Why Canada Needs a Navy
ANDREW WARDEN
© 2010 FrontLine Defence (Vol 7, No 6)

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Any maritime nation must maintain an effective navy. Defined as a national political instrument capable of protecting its sovereignty on, under and above the water through sea ­warfare and defence, Canadians can take great pride in what amounts to a centenary of dedicated and distinguished navy service. Amidst an unstable global stage, it remains abundantly clear to those in the military that Canada does indeed need a navy, but many do not see it as an essential part of the Canadian state, and others believe that in time of need a navy can be quickly ­cobbled together to respond to a crisis.

The ever-increasing global populace faces a complex system of challenges that serve to reinforce Canada’s dependence on its maritime resources and approaches. Not only are the oceans the means of sustaining life, they are a source of resources, energy and are the highways upon which we depend for much of our commerce and communication.

Most Canadians are unaware of the many multi-nation naval efforts around the world which have regularly sent Canadian warships to deter terrorism and piracy and to provide humanitarian aid – such as in Haiti after the devastating earthquake, and as is currently being done off the coast of Somalia.

When it comes to exercising sovereignty in waters under Canadian jurisdiction, the following three criteria must be met: knowing who is using our waters and for what purpose; maintaining an unequivocal expression of government authority in our waters; and responding quickly and effectively to violations of the law and threats to our national security or sovereignty. The recent refugee arrivals on the west coast, along with the ecological disaster in the Gulf of Mexico, both serve to highlight the importance of having a naval capability in order to exercise sovereignty.

As a nation dependant on its oceans, Canada needs to take stock of her maritime interests. These include: a coastline measuring almost a quarter of a million kilometers; close to 470 million tonnes of cargo that move through Canadian ports annually; approximately 76 million tonnes of crude oil and refined petroleum products that move through Canadian ports each year; and our valuable ocean fisheries stocks.

Looking through the lens of what Canada’s navy has done in both World Wars, the Cold War, and more recently the activities in the Horn of Africa and the Persian Gulf, it becomes abundantly clear that Canada’s navy has been a national strategic tool both domestically and internationally throughout its 100 years of service.

As a national institution, the navy has played a major role in Canada’s development as a sovereign country. As Canada faced risks, its young men and women from all corners, regardless of their geographic or cultural differences, joined a vibrant institution that in turn projected a common Canadian philosophy in which its citizens take great pride.

The largest challenge any government or military organization faces, is trying to anticipate what form future challenges will take. Naval assets take a great deal of advance planning. A warship is more complex to design, build and maintain than any other piece of military equipment.

Beyond the actual ships, a much broader organization exists, and is the result of a complex process by which the navy and the government come to an agreement on what actual capabilities will be maintained.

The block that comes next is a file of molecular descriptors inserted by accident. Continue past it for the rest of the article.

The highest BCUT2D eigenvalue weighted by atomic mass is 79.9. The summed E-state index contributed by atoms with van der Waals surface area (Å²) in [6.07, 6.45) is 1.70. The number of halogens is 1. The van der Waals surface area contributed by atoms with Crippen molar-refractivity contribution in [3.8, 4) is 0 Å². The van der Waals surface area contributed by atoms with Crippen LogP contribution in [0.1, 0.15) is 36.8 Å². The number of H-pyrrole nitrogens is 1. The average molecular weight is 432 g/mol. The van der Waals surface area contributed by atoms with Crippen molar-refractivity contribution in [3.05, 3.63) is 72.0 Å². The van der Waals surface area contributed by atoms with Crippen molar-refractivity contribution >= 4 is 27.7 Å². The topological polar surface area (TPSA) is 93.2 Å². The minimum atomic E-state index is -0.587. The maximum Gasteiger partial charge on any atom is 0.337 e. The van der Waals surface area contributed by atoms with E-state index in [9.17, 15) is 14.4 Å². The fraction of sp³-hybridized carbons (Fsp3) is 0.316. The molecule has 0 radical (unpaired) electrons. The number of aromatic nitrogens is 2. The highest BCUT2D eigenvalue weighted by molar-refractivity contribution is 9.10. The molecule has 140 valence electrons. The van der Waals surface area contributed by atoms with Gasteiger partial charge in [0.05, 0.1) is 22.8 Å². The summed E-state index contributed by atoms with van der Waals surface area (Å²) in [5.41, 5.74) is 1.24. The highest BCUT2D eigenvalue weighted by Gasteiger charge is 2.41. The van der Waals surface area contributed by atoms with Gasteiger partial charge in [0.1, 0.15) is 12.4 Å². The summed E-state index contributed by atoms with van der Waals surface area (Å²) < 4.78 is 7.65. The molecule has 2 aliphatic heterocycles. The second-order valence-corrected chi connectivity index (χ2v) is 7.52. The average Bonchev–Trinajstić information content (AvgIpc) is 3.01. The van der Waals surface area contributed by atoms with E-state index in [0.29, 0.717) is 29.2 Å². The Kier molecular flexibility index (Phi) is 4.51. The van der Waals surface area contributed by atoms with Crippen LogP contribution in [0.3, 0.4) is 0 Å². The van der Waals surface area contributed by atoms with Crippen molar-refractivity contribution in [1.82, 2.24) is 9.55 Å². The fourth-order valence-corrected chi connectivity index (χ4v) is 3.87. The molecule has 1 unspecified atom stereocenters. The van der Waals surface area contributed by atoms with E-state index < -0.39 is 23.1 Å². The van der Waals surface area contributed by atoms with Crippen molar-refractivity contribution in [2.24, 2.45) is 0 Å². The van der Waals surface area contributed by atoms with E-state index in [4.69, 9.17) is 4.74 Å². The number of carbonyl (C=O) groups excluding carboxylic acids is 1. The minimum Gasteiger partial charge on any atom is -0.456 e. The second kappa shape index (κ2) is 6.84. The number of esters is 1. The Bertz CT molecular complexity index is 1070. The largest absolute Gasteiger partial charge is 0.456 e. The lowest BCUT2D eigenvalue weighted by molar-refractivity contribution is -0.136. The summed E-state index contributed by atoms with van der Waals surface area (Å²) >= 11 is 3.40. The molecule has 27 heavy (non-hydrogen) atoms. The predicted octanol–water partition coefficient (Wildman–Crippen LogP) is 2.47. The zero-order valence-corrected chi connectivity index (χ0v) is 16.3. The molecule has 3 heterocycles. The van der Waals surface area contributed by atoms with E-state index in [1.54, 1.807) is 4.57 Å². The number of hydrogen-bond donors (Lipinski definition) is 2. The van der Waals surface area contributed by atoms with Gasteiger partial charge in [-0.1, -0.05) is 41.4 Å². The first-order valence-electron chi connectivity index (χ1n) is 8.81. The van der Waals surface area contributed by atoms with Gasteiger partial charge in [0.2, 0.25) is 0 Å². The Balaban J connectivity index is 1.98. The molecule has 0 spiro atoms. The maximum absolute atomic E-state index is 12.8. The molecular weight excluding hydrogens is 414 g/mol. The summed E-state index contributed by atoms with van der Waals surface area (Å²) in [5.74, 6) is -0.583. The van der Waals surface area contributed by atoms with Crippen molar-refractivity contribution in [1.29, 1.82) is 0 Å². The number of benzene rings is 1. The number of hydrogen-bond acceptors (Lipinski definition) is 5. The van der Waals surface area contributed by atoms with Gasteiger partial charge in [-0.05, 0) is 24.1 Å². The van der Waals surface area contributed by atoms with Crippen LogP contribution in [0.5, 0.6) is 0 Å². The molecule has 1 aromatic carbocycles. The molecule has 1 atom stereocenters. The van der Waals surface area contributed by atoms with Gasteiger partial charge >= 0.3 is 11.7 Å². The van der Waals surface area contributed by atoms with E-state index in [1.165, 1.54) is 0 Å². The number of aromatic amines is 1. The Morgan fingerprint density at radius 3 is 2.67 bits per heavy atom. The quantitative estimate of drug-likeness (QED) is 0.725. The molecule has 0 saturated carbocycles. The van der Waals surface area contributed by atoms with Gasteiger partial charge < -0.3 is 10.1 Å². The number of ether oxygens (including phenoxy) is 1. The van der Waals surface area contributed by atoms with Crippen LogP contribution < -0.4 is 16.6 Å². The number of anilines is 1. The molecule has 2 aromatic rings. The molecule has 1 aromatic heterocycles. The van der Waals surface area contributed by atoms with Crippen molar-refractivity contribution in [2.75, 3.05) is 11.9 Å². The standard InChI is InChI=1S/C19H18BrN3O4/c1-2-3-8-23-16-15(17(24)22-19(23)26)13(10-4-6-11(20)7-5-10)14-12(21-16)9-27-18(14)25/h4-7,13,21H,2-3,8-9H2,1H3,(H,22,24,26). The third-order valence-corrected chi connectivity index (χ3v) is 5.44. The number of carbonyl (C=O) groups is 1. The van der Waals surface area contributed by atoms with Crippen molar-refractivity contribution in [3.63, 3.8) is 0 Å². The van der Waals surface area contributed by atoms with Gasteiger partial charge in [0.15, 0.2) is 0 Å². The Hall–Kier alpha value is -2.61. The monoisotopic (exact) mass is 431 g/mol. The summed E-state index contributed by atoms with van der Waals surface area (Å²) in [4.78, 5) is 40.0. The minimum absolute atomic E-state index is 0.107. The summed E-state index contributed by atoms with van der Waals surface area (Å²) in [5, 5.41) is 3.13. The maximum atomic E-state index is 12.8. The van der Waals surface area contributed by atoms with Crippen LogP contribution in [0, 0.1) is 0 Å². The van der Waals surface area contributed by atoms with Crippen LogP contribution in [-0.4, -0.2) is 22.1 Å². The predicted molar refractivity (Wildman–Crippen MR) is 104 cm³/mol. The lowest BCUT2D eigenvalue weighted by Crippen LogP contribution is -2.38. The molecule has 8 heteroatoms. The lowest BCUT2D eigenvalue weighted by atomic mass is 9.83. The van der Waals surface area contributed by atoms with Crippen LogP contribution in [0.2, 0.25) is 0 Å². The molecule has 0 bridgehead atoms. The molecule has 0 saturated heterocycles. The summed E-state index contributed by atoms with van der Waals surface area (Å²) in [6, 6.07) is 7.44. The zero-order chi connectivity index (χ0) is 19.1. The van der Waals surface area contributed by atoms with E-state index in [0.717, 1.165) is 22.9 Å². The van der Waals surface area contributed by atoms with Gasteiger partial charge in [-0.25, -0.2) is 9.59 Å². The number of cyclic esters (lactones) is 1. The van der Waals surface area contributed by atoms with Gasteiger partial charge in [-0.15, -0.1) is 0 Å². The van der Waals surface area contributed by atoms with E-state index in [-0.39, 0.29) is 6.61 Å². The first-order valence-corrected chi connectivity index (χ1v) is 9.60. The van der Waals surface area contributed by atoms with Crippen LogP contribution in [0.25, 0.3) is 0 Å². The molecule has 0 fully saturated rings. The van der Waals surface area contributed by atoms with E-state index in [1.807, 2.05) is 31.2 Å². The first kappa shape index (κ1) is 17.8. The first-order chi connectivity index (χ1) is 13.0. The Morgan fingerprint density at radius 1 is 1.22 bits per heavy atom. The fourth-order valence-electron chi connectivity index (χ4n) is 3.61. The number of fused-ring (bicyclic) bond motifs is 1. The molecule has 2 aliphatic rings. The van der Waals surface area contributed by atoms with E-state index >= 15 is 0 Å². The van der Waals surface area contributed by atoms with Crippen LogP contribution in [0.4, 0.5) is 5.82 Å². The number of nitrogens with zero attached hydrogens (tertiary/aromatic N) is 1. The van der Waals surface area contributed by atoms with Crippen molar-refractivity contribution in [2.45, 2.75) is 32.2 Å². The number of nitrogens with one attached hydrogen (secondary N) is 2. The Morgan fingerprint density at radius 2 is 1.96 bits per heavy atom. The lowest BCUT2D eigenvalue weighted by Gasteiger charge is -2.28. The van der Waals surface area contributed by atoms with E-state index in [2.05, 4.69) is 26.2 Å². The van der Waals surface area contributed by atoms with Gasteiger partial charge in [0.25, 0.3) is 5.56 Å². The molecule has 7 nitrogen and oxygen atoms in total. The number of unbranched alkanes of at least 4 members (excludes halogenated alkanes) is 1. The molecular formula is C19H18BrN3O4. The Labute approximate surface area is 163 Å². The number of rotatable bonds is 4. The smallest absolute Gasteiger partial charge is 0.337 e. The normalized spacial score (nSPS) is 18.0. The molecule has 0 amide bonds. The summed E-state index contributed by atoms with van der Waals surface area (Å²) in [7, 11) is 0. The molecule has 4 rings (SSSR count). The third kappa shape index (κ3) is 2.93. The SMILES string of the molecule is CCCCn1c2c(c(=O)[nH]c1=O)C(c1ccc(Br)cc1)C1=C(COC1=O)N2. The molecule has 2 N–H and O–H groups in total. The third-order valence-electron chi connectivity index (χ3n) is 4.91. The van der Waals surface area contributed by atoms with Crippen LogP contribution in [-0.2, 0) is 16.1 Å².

A responsible government turns to its citizens for input on what it is they believe are essential priorities that their navy should be prepared to pursue. It is currently apparent that Canadians believe that as a nation we should be capable of enforcing sovereignty over all of our ocean approaches – including the Arctic. This relatively recent development complicates a massive forward planning challenge for a navy that up until recently had been focusing on the replacement of its re-supply capability, refit of its frigates and their replacements.

In that way, every citizen has a role to play when it comes to reinforcing the requirement for naval resources and how they believe those essential assets should be deployed. Elected officials at all levels take great interest in defence related matters, and should be challenged accordingly.

Once an accurate appraisal regarding future operations has been agreed upon, the navy can then set about identifying the types of equipment it will require. As the lapse-time from the initial statement of requirement to the delivery of the first new ship is often 12-15 years, it is abundantly clear that navy planners are subsequently forced to work in a time vacuum of sorts. For this very reason it becomes more important to analyze desired overall capabilities and, with those in hand, set about acquiring the best equipment to do the job.

Based on recent missions abroad, combined with more recent local activities that include intercepting and escorting refugees, it would appear the navy is on track with its fleet of “go anywhere” frigates/ destroyers, supply vessels to support them, along with a compliment of helicopters and submarines that in turn provide invaluable strategic advantages.

Not maintaining an effective naval force is tantamount to surrendering one’s sovereignty at sea. Canada exists within an ever-increasingly fragile global environment and as such must ensure it carries its weight in maintaining the security of the international system and global economy. The deployment of naval resources at home and abroad is not an option – it’s required.

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Andrew Warden is the Maritime Affairs Director at the Navy League of Canada.
© FrontLine Defence 2010

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